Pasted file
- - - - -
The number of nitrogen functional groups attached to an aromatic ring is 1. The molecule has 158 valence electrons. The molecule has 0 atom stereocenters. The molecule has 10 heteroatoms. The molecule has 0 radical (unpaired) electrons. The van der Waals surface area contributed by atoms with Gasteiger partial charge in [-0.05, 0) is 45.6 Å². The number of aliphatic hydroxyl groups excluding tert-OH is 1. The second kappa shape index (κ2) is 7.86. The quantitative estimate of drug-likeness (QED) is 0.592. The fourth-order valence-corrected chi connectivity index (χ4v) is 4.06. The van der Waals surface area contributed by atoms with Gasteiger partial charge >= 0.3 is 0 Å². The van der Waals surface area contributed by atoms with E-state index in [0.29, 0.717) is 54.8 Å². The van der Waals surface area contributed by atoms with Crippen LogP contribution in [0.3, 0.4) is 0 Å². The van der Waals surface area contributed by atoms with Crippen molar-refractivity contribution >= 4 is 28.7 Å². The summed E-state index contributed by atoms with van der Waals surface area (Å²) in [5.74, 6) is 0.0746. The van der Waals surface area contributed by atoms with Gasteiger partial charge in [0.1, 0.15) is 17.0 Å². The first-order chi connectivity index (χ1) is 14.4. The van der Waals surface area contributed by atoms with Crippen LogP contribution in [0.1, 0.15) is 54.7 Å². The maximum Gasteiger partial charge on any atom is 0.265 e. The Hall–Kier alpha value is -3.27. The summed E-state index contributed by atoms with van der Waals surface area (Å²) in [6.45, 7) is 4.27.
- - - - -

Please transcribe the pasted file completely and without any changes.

The number of nitrogen functional groups attached to an aromatic ring is 1. The molecule has 158 valence electrons. The molecule has 0 atom stereocenters. The molecule has 10 heteroatoms. The molecule has 0 radical (unpaired) electrons. The van der Waals surface area contributed by atoms with Gasteiger partial charge in [-0.05, 0) is 45.6 Å². The number of aliphatic hydroxyl groups excluding tert-OH is 1. The second kappa shape index (κ2) is 7.86. The quantitative estimate of drug-likeness (QED) is 0.592. The fourth-order valence-corrected chi connectivity index (χ4v) is 4.06. The van der Waals surface area contributed by atoms with Gasteiger partial charge >= 0.3 is 0 Å². The van der Waals surface area contributed by atoms with E-state index in [0.29, 0.717) is 54.8 Å². The van der Waals surface area contributed by atoms with Crippen LogP contribution in [0.3, 0.4) is 0 Å². The van der Waals surface area contributed by atoms with Crippen molar-refractivity contribution >= 4 is 28.7 Å². The summed E-state index contributed by atoms with van der Waals surface area (Å²) in [5.74, 6) is 0.0746. The van der Waals surface area contributed by atoms with Gasteiger partial charge in [0.1, 0.15) is 17.0 Å². The first-order chi connectivity index (χ1) is 14.4. The van der Waals surface area contributed by atoms with Crippen LogP contribution in [0.1, 0.15) is 54.7 Å². The maximum Gasteiger partial charge on any atom is 0.265 e. The Hall–Kier alpha value is -3.27. The summed E-state index contributed by atoms with van der Waals surface area (Å²) in [6.45, 7) is 4.27.